The only way out is through…

I realize that I have rather silent since Raleigh.  This is partly because I needed to reflect on my experience for a while and partly because I dove immediately in to preparing my dissertation proposal (I passed! WOOHOO!) and completing the paperwork required for me to gather data for my study… and then straight on to a job interview for a part time psychological testing position (I got the job!  WOOHOO!)  and then to studying for my comprehensive exams (which take place on July 16th).  Sooooooo…. I’ve been busy. 🙂

I have also been in and out of a funk.  This is partly due to the let down at my performance after such a long build up to Raleigh and partly because Justin’s deployment is coming to an end and it seems to be getting harder, again.  My friend, Ruth, a veteran military spouse, says that is pretty normal so I’m going to go ahead and cut myself some slack.

As soon as I recognized that I wasn’t feeling like myself, I started to work on getting OUT of a funk.  In order to do that, I’ve been pushing myself to do things outside of my comfort zone and to loosen up on my expectations so that I can be more “in the moment.”  It’s been tougher at some times than others.  This morning, I had planned to do my long ride with a group of cyclists that leaves from Contes bike shop in Virginia Beach.  It was going to be a challenging ride because they go out at an A pace and pick it up on the way back for a total of 55-60 miles.  It was also going to be a large group of people that I don’t really know, which puts me way out of my comfort zone in a situation like a group ride.  However, the weather conditions were less than optimal this morning and group rides were being canceled in multiple places and people were bailing, etc.  I wasn’t sure if Contes was canceling their ride but I wasn’t going to drive all the way there just to find out that the ride wasn’t happening… but I was still determined to exit my comfort zone, today.  So… I rode from home and by myself.

I hadn’t ridden from home since my very first few weeks of riding.  I had some bad experiences with the traffic near my home.  People aren’t particularly accustomed to cyclists in this area and it required more vigilance and more confidence than I had in my bike-handling.  Today, I faced my fears and rode from home!  WOOHOO!

So I tried to meet up with my coach and a few other cyclists about a half an hour ride away from here.  I waited around for a bit but nobody showed within a reasonable amount of time so I figured I would head out to Pungo and let them catch up me (they are much faster cyclists).  I got out into Pungo and I saw a very large “puddle.”  I was not deterred.  Those roads flood from time to time and I thought I would just ride through it and the roads would eventually start to get better.  It was kind of cool to see some of the swamp life up a little bit closer.  My friend Mike posted the other day that he was riding in that area and saw a water moccasin swim across the road.  While that’s a little bit scary, I’m a big fan of nature and I was like “please let me see a snake please let me see a snake!”  THEN… I started riding through it and I realized that when you can’t see the END of a puddle, it is not a puddle so much as a flooded road.  I quickly began thinking “please don’t let me see a snake please don’t let me see a snake!” haha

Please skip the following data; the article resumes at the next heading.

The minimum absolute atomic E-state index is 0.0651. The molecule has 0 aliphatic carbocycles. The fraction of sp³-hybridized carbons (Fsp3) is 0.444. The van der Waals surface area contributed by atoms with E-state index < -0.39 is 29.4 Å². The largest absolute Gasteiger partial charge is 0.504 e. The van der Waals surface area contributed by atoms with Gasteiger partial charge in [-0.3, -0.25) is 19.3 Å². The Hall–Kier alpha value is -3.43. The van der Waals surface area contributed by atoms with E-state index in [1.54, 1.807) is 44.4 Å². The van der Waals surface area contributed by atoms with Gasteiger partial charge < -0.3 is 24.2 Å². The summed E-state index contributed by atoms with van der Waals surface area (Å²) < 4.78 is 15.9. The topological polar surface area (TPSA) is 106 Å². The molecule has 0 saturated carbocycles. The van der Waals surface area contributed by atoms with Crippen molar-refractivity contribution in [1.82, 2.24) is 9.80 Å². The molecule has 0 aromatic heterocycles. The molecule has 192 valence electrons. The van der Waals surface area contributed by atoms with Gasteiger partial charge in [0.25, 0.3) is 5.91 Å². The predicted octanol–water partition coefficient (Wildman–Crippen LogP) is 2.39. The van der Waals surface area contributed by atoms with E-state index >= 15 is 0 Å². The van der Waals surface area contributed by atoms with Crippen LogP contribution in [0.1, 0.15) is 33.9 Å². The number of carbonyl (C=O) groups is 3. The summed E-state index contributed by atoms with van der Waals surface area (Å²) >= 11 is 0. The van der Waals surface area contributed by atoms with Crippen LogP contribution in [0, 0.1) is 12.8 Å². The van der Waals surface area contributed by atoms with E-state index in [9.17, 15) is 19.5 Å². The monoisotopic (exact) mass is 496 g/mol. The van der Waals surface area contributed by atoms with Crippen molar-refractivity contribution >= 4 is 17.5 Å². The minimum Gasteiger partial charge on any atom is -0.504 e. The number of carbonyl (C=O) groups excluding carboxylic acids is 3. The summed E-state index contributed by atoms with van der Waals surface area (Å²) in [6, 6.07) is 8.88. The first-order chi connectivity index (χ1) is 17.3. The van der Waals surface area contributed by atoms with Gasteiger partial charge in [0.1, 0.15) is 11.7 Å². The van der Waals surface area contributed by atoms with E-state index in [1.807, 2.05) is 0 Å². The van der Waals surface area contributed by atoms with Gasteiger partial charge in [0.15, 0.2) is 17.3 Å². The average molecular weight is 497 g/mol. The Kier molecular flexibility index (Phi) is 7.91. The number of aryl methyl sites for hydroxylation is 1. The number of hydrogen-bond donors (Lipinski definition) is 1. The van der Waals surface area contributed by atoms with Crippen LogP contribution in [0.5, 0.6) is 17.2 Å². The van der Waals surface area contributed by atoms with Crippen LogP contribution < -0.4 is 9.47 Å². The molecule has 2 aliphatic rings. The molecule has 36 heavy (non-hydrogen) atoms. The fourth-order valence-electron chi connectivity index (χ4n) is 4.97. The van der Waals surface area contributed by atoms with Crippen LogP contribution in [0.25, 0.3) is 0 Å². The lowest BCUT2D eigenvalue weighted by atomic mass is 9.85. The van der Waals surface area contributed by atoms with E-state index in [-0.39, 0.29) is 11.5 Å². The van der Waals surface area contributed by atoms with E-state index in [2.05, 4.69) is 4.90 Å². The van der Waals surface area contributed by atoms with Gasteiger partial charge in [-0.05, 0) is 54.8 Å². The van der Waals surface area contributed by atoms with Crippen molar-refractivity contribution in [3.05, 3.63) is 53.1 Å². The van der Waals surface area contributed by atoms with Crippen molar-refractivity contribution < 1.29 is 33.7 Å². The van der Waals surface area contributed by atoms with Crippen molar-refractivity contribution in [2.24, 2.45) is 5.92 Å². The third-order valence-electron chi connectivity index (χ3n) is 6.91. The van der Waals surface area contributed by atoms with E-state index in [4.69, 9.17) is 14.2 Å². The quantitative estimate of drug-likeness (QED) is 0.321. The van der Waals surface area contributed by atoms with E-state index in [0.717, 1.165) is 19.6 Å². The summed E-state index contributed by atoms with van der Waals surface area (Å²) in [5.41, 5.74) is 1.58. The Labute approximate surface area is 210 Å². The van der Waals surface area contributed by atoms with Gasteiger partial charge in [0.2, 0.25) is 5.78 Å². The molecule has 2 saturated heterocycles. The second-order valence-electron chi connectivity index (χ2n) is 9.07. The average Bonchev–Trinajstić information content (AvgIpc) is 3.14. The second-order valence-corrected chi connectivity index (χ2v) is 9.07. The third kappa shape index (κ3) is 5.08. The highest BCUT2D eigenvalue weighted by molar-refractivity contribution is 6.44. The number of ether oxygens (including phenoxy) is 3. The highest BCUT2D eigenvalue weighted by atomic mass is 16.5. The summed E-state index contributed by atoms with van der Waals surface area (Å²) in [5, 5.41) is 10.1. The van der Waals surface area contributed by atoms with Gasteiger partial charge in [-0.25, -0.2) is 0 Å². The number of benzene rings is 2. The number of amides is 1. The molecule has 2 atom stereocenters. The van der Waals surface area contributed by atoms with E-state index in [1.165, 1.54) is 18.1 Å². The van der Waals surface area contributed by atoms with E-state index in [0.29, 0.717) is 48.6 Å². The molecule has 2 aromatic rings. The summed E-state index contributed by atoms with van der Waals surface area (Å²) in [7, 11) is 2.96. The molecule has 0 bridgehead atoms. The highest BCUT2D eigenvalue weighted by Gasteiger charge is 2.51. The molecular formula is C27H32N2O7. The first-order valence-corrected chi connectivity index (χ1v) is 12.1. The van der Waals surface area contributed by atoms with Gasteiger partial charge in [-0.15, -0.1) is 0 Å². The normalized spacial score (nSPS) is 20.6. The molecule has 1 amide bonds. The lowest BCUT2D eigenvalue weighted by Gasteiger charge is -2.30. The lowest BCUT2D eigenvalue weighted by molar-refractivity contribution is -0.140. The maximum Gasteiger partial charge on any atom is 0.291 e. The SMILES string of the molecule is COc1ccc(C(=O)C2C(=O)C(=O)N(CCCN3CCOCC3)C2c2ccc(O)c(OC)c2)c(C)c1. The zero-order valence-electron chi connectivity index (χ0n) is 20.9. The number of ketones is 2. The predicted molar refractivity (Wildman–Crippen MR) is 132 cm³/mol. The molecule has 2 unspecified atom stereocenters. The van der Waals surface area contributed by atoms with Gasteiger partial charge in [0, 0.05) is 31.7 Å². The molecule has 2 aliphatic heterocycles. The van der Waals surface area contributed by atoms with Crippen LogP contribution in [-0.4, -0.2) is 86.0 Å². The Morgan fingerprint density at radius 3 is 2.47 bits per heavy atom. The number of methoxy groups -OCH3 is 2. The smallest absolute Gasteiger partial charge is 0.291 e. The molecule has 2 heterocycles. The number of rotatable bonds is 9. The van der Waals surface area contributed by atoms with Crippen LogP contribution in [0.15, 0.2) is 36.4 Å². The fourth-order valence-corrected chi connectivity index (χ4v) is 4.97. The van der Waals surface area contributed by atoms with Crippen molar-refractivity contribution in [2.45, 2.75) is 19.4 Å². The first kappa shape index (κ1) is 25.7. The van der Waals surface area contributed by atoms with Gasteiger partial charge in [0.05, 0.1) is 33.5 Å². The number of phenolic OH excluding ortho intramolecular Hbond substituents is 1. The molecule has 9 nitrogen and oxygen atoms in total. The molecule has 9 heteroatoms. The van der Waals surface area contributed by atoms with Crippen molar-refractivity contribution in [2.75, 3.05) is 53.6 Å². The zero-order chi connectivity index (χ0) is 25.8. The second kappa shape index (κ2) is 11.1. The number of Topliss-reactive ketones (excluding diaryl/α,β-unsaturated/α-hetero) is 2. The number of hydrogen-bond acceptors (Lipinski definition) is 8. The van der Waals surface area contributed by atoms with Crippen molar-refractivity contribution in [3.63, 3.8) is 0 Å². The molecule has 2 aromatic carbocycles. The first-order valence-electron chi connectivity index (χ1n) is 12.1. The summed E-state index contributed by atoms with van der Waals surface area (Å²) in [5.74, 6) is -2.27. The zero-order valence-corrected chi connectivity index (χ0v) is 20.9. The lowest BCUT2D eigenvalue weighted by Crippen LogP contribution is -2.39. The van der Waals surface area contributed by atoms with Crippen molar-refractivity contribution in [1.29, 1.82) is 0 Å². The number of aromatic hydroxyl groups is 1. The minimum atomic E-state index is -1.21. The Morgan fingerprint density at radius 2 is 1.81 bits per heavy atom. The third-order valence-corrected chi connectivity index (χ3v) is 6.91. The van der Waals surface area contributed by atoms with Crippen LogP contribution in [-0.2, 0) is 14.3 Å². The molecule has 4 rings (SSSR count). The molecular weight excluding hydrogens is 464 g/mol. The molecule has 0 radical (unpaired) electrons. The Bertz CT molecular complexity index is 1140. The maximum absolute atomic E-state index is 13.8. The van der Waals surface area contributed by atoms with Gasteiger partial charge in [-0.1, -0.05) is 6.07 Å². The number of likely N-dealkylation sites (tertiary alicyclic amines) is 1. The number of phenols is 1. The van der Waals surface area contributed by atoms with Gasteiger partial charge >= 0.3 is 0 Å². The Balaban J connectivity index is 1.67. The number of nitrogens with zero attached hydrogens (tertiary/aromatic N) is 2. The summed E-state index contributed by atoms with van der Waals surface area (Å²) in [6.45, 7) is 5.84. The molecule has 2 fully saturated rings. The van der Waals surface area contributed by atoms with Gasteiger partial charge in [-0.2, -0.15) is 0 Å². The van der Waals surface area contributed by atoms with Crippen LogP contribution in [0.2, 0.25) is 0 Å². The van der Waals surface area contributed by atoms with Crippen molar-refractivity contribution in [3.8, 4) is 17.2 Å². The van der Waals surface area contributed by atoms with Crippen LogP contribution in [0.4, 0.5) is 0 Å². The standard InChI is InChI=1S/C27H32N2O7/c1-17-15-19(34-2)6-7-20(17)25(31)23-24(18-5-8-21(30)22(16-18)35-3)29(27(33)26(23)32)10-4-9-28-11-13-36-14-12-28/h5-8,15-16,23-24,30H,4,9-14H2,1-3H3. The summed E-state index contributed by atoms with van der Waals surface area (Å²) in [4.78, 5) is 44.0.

I didn’t realize the severity of my mistake until it was too late.  Quickly, I found that the water was coming up over my feet and I was having to shift down into my easiest gear and peddle hard to keep from coming to a dead stop.  At one point, I looked at my CycleOps Power Meter Computer and my speed was about 8 mph but my power was reading about 300 watts!  Once I realized how bad it was, I also realized that I could not stop or I would be wading my way through the rest of it.  The only way out was through.  So I get to the other size of this “puddle” and I think… okay, I’ll keep going because the roads are going to be fine now.  But they weren’t fine.  And the “puddles” kept getting longer and deeper.  I knew I had made a significant error in judgement when a blue crane actually caught a fish out of the road in front of me! lol  Well, I quickly started to take turns that would lead me back to where I started and I got out!  I survived but boy was I stressed for a while!  I tried to ride on the yellow lines in the road because it was one of the only places where I was sure I could see all the way through the water to the bottom.  I was covered in swamp water and algae when I left.  I even stopped to wipe off my water bottles so that I wouldn’t accidentally ingest that nasty stuff!  You know those little water bugs that look like tiny kayaks with paddles?  I found a few of those in my bike shorts when I took a shower.  Eww!

Once I got outta there, I was happy as a clam!  I kept riding and made it to about 70 miles in just a little under 4 hours.  I was pleased with my workout and with the experience… and I enjoyed ending my workout right at my front door!

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Home sweet home!

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Residual swamp goop.

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And Mr. Tibby did not understand why I would not cuddle with him until I had a shower.

4 thoughts on “The only way out is through…

  1. Good luck on your dissertation (been there, done that, had the mental breakdown — well, maybe not a breakdown, but my OCD was working overtime).

  2. JR Ewing says:

    Great job Courtney! I love reading your training stories! Makes me think back to my Half Ironman days (circa ’06). Keep up the hard work!

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